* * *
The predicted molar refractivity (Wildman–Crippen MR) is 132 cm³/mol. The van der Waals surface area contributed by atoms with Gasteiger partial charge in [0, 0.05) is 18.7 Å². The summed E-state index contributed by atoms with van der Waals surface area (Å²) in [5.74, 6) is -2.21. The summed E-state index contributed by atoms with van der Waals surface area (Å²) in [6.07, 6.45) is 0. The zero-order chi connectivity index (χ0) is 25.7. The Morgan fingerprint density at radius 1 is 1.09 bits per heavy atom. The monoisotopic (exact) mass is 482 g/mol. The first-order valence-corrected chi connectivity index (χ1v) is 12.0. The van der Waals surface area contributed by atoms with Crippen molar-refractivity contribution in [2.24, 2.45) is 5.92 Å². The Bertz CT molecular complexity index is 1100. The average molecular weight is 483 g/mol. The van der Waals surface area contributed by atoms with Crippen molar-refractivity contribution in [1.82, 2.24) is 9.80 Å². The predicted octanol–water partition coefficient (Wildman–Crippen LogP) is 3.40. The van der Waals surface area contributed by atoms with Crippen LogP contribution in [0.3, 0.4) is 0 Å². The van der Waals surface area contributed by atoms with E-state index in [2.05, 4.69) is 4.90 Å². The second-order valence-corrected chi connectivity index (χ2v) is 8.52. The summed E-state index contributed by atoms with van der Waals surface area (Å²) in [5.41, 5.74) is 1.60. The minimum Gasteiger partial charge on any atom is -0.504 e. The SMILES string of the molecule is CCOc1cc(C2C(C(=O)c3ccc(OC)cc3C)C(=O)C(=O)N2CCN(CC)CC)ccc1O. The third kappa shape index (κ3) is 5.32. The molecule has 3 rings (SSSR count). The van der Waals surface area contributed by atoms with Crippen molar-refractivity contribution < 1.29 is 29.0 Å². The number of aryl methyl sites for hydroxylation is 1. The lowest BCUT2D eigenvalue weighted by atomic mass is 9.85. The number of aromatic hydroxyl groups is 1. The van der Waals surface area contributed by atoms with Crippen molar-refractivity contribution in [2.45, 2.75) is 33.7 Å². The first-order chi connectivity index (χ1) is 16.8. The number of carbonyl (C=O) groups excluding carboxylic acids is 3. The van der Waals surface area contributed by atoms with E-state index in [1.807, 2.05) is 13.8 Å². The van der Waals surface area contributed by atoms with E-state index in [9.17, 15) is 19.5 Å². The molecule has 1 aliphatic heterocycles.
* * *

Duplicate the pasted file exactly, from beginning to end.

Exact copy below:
The predicted molar refractivity (Wildman–Crippen MR) is 132 cm³/mol. The van der Waals surface area contributed by atoms with Gasteiger partial charge in [0, 0.05) is 18.7 Å². The summed E-state index contributed by atoms with van der Waals surface area (Å²) in [5.74, 6) is -2.21. The summed E-state index contributed by atoms with van der Waals surface area (Å²) in [6.07, 6.45) is 0. The zero-order chi connectivity index (χ0) is 25.7. The Morgan fingerprint density at radius 1 is 1.09 bits per heavy atom. The monoisotopic (exact) mass is 482 g/mol. The first-order valence-corrected chi connectivity index (χ1v) is 12.0. The van der Waals surface area contributed by atoms with Crippen molar-refractivity contribution in [2.24, 2.45) is 5.92 Å². The Bertz CT molecular complexity index is 1100. The average molecular weight is 483 g/mol. The van der Waals surface area contributed by atoms with Crippen molar-refractivity contribution in [1.82, 2.24) is 9.80 Å². The predicted octanol–water partition coefficient (Wildman–Crippen LogP) is 3.40. The van der Waals surface area contributed by atoms with Crippen LogP contribution in [0.3, 0.4) is 0 Å². The van der Waals surface area contributed by atoms with E-state index in [2.05, 4.69) is 4.90 Å². The second-order valence-corrected chi connectivity index (χ2v) is 8.52. The summed E-state index contributed by atoms with van der Waals surface area (Å²) in [5.41, 5.74) is 1.60. The minimum Gasteiger partial charge on any atom is -0.504 e. The SMILES string of the molecule is CCOc1cc(C2C(C(=O)c3ccc(OC)cc3C)C(=O)C(=O)N2CCN(CC)CC)ccc1O. The third kappa shape index (κ3) is 5.32. The molecule has 3 rings (SSSR count). The van der Waals surface area contributed by atoms with Crippen molar-refractivity contribution < 1.29 is 29.0 Å². The number of aryl methyl sites for hydroxylation is 1. The lowest BCUT2D eigenvalue weighted by atomic mass is 9.85. The number of aromatic hydroxyl groups is 1. The van der Waals surface area contributed by atoms with Crippen molar-refractivity contribution in [2.45, 2.75) is 33.7 Å². The first-order chi connectivity index (χ1) is 16.8. The number of carbonyl (C=O) groups excluding carboxylic acids is 3. The van der Waals surface area contributed by atoms with E-state index in [1.807, 2.05) is 13.8 Å². The van der Waals surface area contributed by atoms with E-state index in [9.17, 15) is 19.5 Å². The molecule has 1 aliphatic heterocycles.